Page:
Prokofiev knows better than most the solemn weight of classical music’s history. The grandson of the Russian composer and pianist Sergei Prokofiev, he founded Nonclassical in 2004 as a club night and classical music label. The aim was to take classical music outside of what philosophy professor Lydia Goehr has called the ‘imaginary museum’ of the concert hall, and to give young musicians and composers like himself the platform to engage with an audience put off by the unwritten rules that buttress the concert hall tradition.

Of course, Prokofiev is not the first to do so. It is 25 years since composers Michael Gordon, David Lang and Julia Wolfe formed Bang on a Can, the musical collective who put on their first event, a 12-hour music marathon, at Exit Art gallery in SoHo, New York. A decade before that, the likes of Laurie Anderson, Ornette Coleman, Tony Conrad, Philip Glass, Meredith Monk, Steve Reich and Arthur Russell were part of a scene vividly evoked by Will Hermes in his recent book Love Goes to Buildings on Fire (2011), a bird’s-eye view of downtown Manhattan from 1973–77, characterized by a vibrant network of small, experimental venues and artist-run loft spaces. The experimentation practiced in the smaller venues was often not well received in the concert hall. Hermes recounts what happened when Reich presented Four Organs (1970) at Carnegie Hall. The audience became restless. ‘When the piece ended, there was a moment of silence, then a tidal wave of boos and catcalls. The musicians bowed, and walked offstage with as much composure as they could muster.’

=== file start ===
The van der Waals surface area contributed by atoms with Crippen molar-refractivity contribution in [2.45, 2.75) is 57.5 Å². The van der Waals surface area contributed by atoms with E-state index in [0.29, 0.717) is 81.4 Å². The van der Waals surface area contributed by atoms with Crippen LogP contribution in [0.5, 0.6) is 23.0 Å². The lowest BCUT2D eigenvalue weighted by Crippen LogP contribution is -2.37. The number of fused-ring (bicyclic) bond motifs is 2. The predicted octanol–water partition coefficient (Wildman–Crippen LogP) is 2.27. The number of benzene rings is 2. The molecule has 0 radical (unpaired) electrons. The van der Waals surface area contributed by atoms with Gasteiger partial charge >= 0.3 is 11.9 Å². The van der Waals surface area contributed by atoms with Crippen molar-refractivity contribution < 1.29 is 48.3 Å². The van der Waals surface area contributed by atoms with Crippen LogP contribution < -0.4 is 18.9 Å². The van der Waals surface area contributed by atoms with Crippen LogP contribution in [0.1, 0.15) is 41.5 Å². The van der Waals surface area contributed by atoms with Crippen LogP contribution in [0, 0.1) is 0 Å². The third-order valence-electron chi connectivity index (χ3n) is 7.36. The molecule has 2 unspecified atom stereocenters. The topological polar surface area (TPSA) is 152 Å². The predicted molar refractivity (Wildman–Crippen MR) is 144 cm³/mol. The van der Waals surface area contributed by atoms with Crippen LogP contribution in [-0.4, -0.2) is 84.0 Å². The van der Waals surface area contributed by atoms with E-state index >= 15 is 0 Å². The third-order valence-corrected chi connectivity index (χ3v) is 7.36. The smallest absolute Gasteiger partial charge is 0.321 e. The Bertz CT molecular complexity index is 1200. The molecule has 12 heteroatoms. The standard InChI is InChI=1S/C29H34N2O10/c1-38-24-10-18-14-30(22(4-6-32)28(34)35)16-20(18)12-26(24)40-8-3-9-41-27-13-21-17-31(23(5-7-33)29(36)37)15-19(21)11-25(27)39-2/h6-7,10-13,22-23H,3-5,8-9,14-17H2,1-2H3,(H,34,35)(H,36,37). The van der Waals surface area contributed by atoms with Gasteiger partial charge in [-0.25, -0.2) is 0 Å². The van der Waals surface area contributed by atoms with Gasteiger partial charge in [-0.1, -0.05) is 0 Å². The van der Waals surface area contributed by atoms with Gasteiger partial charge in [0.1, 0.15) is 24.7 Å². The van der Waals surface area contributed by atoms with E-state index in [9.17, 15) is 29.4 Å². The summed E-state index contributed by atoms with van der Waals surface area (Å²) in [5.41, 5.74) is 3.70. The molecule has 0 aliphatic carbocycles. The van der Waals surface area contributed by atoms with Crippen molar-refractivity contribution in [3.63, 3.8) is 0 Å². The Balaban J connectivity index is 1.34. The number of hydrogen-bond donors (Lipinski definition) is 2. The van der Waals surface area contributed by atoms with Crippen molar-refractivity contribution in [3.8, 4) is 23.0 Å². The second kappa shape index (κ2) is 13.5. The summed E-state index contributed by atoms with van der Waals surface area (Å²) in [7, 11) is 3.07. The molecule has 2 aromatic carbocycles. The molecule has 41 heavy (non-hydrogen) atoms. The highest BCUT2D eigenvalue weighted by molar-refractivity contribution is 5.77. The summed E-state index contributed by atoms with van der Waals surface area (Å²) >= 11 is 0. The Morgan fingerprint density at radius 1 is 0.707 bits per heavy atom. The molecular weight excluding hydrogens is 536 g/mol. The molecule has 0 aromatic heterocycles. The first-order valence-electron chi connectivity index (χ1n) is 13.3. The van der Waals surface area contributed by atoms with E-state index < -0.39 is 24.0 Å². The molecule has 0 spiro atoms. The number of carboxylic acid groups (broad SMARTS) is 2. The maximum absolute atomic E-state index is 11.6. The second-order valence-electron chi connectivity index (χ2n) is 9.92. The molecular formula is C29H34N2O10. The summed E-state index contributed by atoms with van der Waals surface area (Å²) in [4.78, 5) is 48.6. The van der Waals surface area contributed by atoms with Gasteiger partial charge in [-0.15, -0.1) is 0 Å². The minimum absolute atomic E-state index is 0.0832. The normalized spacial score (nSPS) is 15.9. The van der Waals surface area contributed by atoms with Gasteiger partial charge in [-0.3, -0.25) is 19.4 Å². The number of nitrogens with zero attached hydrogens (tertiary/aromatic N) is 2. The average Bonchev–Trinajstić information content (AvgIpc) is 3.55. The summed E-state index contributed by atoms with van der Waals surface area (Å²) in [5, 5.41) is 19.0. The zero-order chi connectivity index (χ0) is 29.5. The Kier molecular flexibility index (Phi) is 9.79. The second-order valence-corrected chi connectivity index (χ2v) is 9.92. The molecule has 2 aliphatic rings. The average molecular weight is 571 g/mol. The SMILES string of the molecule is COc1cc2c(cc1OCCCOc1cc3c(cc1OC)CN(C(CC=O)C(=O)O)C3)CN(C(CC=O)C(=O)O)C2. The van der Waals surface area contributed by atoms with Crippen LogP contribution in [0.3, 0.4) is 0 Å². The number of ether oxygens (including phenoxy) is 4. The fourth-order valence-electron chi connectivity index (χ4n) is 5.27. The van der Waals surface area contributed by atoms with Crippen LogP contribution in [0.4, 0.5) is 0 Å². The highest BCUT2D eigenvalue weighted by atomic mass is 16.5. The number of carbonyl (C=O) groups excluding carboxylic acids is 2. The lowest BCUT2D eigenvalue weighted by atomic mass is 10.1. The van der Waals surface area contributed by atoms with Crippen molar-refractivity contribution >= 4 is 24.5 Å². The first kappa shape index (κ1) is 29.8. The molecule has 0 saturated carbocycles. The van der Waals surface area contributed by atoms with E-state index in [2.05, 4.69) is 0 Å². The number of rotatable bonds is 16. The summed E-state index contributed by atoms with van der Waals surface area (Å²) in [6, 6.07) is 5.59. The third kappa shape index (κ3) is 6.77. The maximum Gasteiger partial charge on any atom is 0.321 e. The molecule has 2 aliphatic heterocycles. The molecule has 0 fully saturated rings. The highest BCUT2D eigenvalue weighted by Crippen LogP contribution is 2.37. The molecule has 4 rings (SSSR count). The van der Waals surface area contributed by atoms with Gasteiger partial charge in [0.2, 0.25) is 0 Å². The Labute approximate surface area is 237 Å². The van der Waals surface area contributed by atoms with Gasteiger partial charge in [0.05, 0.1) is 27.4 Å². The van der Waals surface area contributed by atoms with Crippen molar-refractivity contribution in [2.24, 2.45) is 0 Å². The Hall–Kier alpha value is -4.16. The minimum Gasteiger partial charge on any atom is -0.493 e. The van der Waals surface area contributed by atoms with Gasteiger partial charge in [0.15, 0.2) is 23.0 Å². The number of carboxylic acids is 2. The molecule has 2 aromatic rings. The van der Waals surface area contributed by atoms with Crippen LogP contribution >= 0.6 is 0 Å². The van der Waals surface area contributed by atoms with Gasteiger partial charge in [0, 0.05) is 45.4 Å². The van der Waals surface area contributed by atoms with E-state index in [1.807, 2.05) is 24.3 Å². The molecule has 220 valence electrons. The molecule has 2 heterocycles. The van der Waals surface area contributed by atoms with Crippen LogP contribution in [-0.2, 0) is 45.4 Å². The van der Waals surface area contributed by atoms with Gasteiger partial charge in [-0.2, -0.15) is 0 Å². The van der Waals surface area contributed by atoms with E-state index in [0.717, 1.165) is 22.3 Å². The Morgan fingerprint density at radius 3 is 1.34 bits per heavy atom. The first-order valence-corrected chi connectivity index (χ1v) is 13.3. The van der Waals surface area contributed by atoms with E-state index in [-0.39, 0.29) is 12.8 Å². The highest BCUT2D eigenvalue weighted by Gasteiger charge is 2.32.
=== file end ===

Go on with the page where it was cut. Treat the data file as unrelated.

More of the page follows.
As a student, Prokofiev experienced a similar dissatisfaction with the concert hall. ‘I had a break from classical music because I was so frustrated by how detached it was from the real world. It didn’t seem to have any relevant energy.’ While studying composition at York University in the mid-1990s he – along with four other composers, calling themselves nerve8 – put on off-campus electro-acoustic nights: ‘I became aware that, despite all the young musicians and young people composing classical music, it didn’t seem like they were engaging much with their peer group. I knew that people like Reich and Monk had been doing concerts in galleries so that got going the idea of putting on classical music in different venues.’ After a hiatus from the classical music world, playing in disco-punk band Spektrum, producing electro under the name Caspa Codina and starting the Nonstop record label, Prokofiev returned to the classical fold with the premiere of his 2003 String Quartet No. 1 written for the Elysian Quartet and first performed at the Blackheath Music Halls, London. Just one friend showed up. ‘That’s what led me to start the club. I thought: I’ve got to find a way to put my music on in a space where my generation will actually go.’ The first Nonclassical night he put on was at Cargo in London’s Shoreditch. ‘I had played a few times at Cargo as part of Spektrum, and I knew the people who ran it, so it was quite easy to book that venue. Instantly, the concert was full of a totally different crowd – much younger, 20-somethings, teenagers even, and the quartet felt much better playing there; the music felt much better there.’